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on April 15, 2008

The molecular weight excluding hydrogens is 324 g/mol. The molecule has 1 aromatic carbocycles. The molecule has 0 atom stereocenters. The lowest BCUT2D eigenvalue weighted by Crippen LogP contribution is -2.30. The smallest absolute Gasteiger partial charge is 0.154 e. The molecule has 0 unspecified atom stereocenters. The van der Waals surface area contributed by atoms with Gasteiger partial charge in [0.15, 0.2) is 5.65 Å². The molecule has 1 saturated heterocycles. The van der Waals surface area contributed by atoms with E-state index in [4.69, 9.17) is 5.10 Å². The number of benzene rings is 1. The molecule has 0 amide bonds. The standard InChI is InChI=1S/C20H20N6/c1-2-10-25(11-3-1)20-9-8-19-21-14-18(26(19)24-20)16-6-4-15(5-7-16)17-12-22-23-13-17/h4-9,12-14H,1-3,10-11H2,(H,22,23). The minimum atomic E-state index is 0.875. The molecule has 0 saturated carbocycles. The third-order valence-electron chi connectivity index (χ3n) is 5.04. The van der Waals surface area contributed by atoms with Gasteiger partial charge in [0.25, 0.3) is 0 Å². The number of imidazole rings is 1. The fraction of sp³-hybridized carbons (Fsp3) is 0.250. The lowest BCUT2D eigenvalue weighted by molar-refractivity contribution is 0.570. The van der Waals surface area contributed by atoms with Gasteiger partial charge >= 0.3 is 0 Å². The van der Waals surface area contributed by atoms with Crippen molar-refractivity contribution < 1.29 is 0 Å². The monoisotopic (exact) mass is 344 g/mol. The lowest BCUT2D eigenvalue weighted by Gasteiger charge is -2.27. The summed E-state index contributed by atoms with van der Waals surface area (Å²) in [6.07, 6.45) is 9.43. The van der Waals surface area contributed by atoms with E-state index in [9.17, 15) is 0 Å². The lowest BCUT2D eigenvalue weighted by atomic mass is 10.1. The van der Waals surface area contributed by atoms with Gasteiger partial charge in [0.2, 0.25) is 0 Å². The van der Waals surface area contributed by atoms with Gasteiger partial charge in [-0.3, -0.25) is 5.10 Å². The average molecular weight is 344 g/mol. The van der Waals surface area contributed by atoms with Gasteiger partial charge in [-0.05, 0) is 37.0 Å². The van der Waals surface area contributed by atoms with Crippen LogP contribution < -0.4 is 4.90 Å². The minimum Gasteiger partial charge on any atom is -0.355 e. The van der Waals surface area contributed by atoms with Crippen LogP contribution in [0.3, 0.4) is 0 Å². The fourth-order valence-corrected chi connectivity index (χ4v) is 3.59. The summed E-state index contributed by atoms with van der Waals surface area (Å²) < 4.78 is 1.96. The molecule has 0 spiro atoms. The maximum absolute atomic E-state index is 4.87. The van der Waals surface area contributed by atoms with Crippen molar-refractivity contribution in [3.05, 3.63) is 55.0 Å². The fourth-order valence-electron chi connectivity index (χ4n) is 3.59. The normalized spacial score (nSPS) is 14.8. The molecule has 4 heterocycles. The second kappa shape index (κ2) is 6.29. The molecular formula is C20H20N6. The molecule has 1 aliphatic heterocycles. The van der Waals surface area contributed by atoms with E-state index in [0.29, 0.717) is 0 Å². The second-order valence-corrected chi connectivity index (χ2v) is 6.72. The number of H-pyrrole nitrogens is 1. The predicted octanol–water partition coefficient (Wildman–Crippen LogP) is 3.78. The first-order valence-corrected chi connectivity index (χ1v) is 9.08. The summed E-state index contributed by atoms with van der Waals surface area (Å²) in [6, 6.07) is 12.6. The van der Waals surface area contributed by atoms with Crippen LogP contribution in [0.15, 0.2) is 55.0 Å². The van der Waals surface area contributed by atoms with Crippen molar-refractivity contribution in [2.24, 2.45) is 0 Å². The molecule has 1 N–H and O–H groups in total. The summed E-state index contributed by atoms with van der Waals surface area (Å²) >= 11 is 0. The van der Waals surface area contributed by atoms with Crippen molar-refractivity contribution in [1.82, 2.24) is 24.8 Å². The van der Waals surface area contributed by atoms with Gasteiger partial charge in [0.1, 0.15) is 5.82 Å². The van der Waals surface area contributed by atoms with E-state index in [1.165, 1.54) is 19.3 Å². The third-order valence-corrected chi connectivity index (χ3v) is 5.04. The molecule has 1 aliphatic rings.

Dawkins' frequently claims that there is a much richer contemplative nature to a scientific view of the universe than in a view dominated by a "notion of a 'supreme being'." This anthology delivers the punch to this claim and does so with an amazing spectrum of ideas. If science were the basis of theology, this anthology contains the kind of writing one might read. This is not a collection about science theory, it is a collection of scientific ideas and dreams. It is prose for any lover of science, by some of the most eloquent and ardent scientists of our times (sans any topical contributions by Dawkins himself, by his own omission, though he nicely introduces each of the authors in the anthology and explains some of the reasons why they were chosen). Spanning many disciplines within the scientific community, not merely Dawkins' own field of biology, this anthology explores the many implications that make suffering through learning scientific fundamentals so very worthwhile. While I thoroughly loved reading this book as a middle-aged science buff, I would think this volume would be an equally great read for the scientifically minded college-bound-high-school student who has yet to decide which scientific discipline they may wish to specialize within. It is a collection that specializes in those blow-your-hair-back kind of answers we often got in science class, when frustrated with learning the basics, and dared to ask the professor, "why do I need to learn this stuff anyway?" It is precisely the kind of anthology one would imagine coming from a professorship that focuses on the *public understanding* of science. It is a fully accessible volume that demonstrates just how elegant and numinous the thoughts of strictly material and humanistic minded people are without abandoning the scientific discipline itself.